At what point did you decide to teach others?

Teaching others was something I heavily resisted at first. About 8 months after my rock bottom point I had people approaching me asking me to teach them how I had used what had evolved into what I call 3×3 Meditation (3 minutes, 3 times a day) for the practical results I was achieving (a healed relationship with food and with my body, transformative relationships at home, work and with my family to name a few) and I didn’t feel ready.

I thought I needed to have it all figured out and picture-perfect before I could help guide someone else. But my mentor at the time advised me to share what I’d learned with others as soon as I was asked to – because only in giving it away is it something I can keep.

What do you find most rewarding about working with others?

There is nothing in the world more fulfilling to me than to share 3×3 Meditation with others and seeing them achieve their own results! I’ve recently started certifying people to become 3×3 Coaches and that is also deeply rewarding.

To share something I developed at my toughest point with people who use it to transform their lives is a rare and precious gift. I always knew helping others would help me help myself but when I was in my twenties I went about it all the wrong way. I worked at homeless shelters and third world aid organizations – went to the poorest parts of Africa and south America to bring food and supplies for students but even that good work I was doing did not fulfill me nearly as much as sharing a practice given to me by something greater than myself with people who are desperate to change their own lives.

What is your advice for someone just starting on their journey?

First I want to tell you that you are not alone! For so long, and especially at the beginning of my journey, I felt so isolated, so past the point of help. That feeling of isolation and hopelessness was killing me.

It stunned me when I realized that others had been where I’d been, had bettered their lives from the exact point where I stood. If you are just starting out, be gentle with yourself, accept and be open to the journey, and look forward to a life that is better than you could have ever imagined.

What should someone look for in a studio or an instructor?

The most important thing in choosing a mentor or teacher is feeling an emotional resonance. I’ve learned so much more from people without distinctions and degrees than I did from well-intentioned people who tried to help me from a more intellectual perspective. Don’t get me wrong – those who have knowledge and training are infinitely valuable and are of service to so many, but I didn’t experience my truest healing from all my doctor and psychiatrist visits – I experienced it from people who had been where I was. I will always have a mentor (or two!) and the first thing I look for – well, really feel for – is a sense of true, deep connection and a feeling of being completely understood and accepted exactly where I am.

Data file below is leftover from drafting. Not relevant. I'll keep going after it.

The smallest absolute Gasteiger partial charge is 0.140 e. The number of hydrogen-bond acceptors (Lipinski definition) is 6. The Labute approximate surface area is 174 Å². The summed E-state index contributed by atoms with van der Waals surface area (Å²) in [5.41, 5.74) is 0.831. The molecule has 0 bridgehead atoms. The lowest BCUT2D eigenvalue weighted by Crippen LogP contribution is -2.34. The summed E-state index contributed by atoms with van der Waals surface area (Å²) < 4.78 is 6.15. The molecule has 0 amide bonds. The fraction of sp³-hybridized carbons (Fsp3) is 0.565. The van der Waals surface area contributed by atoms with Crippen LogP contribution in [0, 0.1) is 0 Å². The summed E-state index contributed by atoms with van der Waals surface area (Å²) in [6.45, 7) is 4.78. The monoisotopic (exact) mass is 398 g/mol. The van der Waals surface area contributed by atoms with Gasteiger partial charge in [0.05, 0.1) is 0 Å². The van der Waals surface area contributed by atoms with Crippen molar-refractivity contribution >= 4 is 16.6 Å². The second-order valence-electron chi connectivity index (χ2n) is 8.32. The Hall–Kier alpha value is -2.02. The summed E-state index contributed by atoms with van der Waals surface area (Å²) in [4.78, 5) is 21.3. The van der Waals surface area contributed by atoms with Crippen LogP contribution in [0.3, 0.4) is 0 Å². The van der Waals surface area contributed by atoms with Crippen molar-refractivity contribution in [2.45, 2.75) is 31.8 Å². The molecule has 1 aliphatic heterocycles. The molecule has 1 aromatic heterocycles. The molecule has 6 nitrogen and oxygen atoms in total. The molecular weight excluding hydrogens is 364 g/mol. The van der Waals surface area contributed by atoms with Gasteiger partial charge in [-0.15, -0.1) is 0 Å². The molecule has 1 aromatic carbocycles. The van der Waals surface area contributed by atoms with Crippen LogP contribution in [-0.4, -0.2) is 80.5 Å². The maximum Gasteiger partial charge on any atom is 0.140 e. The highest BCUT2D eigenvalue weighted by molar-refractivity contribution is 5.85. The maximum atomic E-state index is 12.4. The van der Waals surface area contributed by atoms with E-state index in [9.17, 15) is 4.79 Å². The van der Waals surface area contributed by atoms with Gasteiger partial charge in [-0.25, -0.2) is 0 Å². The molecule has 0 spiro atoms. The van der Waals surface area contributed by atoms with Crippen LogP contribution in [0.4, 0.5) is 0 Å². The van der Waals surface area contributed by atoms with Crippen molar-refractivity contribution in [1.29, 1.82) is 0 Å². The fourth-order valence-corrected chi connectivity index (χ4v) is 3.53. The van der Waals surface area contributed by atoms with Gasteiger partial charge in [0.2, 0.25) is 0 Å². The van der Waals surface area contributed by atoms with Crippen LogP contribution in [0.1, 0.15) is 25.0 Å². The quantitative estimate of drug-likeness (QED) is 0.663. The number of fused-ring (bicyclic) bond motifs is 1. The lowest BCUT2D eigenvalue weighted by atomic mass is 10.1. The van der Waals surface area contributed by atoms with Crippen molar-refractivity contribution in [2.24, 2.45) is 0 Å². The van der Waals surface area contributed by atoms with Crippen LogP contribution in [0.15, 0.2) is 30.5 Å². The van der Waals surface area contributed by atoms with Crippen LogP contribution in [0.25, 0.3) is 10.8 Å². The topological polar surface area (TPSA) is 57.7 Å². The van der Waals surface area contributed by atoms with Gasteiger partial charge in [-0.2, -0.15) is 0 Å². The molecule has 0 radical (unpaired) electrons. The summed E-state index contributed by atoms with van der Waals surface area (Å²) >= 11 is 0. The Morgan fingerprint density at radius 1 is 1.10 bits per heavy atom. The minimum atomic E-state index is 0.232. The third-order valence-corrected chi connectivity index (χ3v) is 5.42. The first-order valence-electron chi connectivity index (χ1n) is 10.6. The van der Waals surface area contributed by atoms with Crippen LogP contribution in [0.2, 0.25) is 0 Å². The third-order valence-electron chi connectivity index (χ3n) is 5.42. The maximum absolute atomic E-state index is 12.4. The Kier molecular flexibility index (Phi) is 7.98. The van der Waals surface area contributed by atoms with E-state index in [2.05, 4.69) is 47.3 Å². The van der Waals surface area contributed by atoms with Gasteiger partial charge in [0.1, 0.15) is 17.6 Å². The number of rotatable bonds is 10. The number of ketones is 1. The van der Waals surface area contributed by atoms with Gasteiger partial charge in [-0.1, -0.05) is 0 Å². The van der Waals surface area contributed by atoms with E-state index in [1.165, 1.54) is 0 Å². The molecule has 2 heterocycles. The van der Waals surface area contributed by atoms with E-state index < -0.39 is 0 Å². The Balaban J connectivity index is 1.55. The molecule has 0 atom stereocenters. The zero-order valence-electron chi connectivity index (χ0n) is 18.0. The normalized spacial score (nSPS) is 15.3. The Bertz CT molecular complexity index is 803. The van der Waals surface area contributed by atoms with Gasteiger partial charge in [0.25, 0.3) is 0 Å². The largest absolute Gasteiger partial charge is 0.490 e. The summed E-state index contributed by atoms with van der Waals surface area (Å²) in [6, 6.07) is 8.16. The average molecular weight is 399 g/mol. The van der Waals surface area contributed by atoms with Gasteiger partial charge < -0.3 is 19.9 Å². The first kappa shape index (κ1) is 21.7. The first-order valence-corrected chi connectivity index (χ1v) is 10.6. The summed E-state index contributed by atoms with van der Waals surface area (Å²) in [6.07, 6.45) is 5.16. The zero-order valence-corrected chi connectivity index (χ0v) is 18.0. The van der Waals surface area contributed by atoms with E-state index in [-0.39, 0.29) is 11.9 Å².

What does the term Modern Meditation mean to you?

I would define Modern Meditation as whatever practice works for individuals as they navigate their everyday busy lives. Meditation is deeply personal – just as every workout isn’t everyone’s cup of tea, some folks prefer one meditation method over another. It’s so amazing there are so many to choose from. Modern Meditation means bringing a sense of calm, peaceful presence to everyday situations – being present as you shop for groceries or wait in line at the bank – it’s cultivating who you be not just on the meditation cushion but out in the nitty gritty of the real world.

How have you adapted traditional meditation and yoga in your life outside the studio?

Outside of my structured meditation practice (which of course only takes 9 minutes a day), I hold an intention to touch that space of inner space as I coach clients or write articles or record videos or wash dishes or clean the bathroom or eat lunch or reconcile my bank account or run errands. My life purpose is to be the fullest expression of my innermost self in my physical form, and to accomplish that I need to bring the space and peacefulness within my being to every aspect of my everyday life.

How has expanding and deepening your practice, improved your life?

It would be a much shorter list to make a list of how it hasn’t improved my life – because it has enhanced, improved and transformed every single aspect of my life. From healing addiction and depression to releasing weight to refreshing my relationships to writing a book to quitting my day job to teach this full-time and find financial stability, my meditation practice has been the key to every one of these achievements.

What is your Simple Truth?

My simplest truth is remembering and living from the perspective that my exterior world is only a reflection of what’s going on within me. If I don’t like the reflection I see in a mirror I don’t seek another mirror, I realize that I need to change the source that’s being reflected. It is all up to me.

Simple.

Empowering.

Liberating.

Inspiring!